If you haven’t delved into the works of writer/director Thom Eberhardt, you’re in for some of the most underrated gems of the 1980s. And if you’re already familiar with him, I’m sure you’ll agree that it’s a shame he never made more films.
1984’s Night of the Comet begins with all of Los Angeles, along with the rest of the world, preparing to watch a the spectacle in the sky as the Earth passes through the tail of a comet, an event that hasn’t occurred in 65 million years. Teenager Reggie (Catherine Mary Stewart) couldn’t care less about the comet, so she spends the night with her boyfriend in the steel-lined projection booth at the movie theater she works at.
The next morning, she goes out into the street and there is no sign of life–only piles of clothing with a red dust underneath. She soon encounters a zombie who tries to eat her, but she escapes. Obviously realizing something is terribly wrong, she heads home, and to her surprise, her sister, Sam (Kelli Maroney), is there with no realization of what awaits her outside her house. Sam reveals that the night before, she hid in their steel shed outside after a fight with their stepmother, which must explain why she wasn’t affected by the comet either.
Everyone else in the world was either obliterated immediately (if direct contact with the comet occurred) or slowly deteriorating as zombies (if a more indirect contact occurred), unless protected by a steel layer like Reggie and Sam.
The girls are scared, but well-equipped. Their military father used to take them to rifle ranges and taught them hand-to-hand combat, which is comes in handy when facing a zombie apocalypse.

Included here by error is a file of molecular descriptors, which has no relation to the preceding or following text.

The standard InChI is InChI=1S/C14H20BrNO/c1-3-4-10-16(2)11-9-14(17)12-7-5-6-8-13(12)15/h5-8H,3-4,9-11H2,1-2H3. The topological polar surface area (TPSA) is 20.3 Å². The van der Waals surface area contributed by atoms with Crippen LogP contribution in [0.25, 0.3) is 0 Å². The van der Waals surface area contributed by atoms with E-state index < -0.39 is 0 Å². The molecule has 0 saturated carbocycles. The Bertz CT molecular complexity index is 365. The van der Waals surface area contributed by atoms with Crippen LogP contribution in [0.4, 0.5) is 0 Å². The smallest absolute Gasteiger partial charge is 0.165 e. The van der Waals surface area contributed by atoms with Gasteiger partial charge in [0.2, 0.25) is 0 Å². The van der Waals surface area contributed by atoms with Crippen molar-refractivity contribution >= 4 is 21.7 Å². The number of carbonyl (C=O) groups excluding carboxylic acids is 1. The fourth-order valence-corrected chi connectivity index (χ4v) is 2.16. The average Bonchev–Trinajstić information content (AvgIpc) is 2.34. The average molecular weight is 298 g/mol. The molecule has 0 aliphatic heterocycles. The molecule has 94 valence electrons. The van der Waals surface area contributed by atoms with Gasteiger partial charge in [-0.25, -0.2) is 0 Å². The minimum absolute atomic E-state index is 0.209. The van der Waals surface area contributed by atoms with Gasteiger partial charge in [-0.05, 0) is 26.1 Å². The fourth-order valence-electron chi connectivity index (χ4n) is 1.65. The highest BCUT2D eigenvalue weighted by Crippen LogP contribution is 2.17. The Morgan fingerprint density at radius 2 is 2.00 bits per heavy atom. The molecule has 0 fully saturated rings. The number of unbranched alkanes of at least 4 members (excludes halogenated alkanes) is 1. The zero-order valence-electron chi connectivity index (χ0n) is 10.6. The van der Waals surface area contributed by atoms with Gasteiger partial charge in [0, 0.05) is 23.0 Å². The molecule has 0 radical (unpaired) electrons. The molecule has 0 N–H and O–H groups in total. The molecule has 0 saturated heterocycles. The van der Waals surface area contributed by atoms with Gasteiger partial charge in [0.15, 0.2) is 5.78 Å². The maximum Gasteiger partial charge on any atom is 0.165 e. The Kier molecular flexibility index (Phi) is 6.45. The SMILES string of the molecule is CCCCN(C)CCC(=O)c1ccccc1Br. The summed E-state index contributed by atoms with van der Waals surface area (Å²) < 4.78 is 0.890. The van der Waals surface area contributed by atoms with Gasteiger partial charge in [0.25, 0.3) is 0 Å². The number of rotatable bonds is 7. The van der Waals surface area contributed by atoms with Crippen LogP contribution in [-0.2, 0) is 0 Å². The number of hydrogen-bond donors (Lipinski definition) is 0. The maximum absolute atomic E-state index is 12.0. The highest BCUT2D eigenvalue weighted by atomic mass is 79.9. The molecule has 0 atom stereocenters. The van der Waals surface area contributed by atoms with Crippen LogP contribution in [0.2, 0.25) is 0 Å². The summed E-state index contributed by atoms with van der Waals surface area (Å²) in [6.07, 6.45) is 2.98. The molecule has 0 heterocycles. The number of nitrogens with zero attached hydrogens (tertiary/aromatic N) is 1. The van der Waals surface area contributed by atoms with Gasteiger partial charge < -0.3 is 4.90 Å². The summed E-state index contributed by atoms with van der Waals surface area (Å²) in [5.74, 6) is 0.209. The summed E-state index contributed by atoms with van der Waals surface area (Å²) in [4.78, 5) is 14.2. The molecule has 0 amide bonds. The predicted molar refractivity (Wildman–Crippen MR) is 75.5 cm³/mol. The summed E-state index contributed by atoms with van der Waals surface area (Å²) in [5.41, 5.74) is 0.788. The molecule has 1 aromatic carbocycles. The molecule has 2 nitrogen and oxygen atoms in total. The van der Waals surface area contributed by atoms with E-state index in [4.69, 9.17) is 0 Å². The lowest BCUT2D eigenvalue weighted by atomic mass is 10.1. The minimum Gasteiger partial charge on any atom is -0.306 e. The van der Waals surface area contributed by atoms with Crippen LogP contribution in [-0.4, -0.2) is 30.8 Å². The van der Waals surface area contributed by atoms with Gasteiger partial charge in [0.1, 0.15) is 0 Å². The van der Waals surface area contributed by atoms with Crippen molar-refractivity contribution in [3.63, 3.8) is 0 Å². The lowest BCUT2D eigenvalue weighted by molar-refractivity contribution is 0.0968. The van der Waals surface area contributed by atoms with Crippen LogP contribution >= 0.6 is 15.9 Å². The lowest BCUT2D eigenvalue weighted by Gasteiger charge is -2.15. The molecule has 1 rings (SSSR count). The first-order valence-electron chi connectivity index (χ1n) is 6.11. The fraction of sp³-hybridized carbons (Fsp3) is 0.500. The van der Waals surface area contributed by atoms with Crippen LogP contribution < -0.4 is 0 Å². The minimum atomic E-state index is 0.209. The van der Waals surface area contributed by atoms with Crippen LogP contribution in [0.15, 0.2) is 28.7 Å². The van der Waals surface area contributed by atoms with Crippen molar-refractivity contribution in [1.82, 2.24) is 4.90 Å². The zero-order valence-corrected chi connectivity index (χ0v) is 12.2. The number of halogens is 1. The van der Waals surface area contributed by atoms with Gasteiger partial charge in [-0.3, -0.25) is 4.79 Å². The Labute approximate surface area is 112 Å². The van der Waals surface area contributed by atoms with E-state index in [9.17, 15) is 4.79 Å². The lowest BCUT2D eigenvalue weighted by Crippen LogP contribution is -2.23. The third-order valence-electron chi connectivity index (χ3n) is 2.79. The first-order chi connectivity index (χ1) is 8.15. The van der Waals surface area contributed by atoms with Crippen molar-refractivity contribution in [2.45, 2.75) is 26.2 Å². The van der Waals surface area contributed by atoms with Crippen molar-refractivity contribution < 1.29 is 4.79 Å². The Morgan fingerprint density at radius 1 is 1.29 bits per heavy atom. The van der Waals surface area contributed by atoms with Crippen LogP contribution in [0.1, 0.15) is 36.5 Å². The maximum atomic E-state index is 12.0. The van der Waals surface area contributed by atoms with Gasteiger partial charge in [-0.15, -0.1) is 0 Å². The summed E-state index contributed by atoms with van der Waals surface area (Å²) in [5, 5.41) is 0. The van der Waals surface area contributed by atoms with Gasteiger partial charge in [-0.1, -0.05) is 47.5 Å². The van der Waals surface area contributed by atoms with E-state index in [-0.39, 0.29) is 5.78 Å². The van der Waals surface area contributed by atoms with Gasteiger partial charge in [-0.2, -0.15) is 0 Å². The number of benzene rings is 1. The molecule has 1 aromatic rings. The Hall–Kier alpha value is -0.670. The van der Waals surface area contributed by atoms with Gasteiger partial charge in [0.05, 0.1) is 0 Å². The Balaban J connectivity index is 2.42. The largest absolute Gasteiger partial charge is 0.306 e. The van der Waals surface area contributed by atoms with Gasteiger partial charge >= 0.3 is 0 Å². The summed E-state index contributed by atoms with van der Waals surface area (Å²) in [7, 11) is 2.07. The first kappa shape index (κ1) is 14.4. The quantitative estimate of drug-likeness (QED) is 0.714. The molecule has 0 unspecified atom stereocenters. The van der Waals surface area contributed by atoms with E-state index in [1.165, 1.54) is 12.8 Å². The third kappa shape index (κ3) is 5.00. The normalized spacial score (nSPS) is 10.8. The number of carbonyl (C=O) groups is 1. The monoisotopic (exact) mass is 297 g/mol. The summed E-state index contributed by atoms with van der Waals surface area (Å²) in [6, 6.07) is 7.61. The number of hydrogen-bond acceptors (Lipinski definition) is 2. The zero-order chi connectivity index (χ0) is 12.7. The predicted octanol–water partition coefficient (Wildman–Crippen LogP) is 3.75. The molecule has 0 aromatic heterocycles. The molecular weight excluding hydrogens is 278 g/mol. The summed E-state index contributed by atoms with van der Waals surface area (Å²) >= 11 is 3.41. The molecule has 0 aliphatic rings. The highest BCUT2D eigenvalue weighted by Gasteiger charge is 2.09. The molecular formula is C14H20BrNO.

The girls don’t necessarily take a journey or adventure like you would hope. Cool things do happen, but not enough given the amazing premise. We see a good portion of this barren Los Angeles, but also the Reggie and Sam’s strategy at one point is to camp out in an abandoned radio station indefinitely, which they almost do the entire rest of the film. Fortunately for us, the plot ends up unfolding a little more.
At the radio station, they meet Hector (Robert Beltran), a truck driver who also survived the comet. We realize later that the long amount of time spent there is meant to develop the characters. At one point we even get a double dream sequence that takes up five minutes of runtime, rather than actually moving the plot along and building the universe.
We also get an inside look at a remote laboratory where scientists have Big Brother eyes on the girls while debating how to handle the situation. We aren’t exactly sure yet what’s happening or who these people are, but our interest is suddenly piqued.
Instead of becoming a full blown survival story, Night of the Comet turns into a conspiracy theory. Which isn’t necessarily a wrong turn. It pushes the boundaries of the horror genre, taking a Night of the Living Dead concept and adding a different variable.
Part horror, part ’80s teen comedy, 1984’s Night of the Comet does struggle to stick to one tone at times, but that’s also part of its charm. Though if I’d venture to guess, I’d say that its priority is the latter of the two. Eberhardt’s already proven he can do straight horror with his film Sole Survivor, released earlier that same year. Comet takes a very different approach.
We hardly get any zombies. Maybe four? This is the type of movie that, during battle scenes, likes to have its characters warn their opponents with a taunt before attacking instead of catching them off-guard and winning easily.
Though Night of the Comet loses steps here and there, it’s masterful at exuding a 1980s feel: malls, movie theaters, arcades, and radio stations. What makes the movie so great is that considering its low-budget disposition, it refuses to be complacent with being just that. Instead, we get a wise, well-thought out film with a B-movie spirit. The best of both worlds.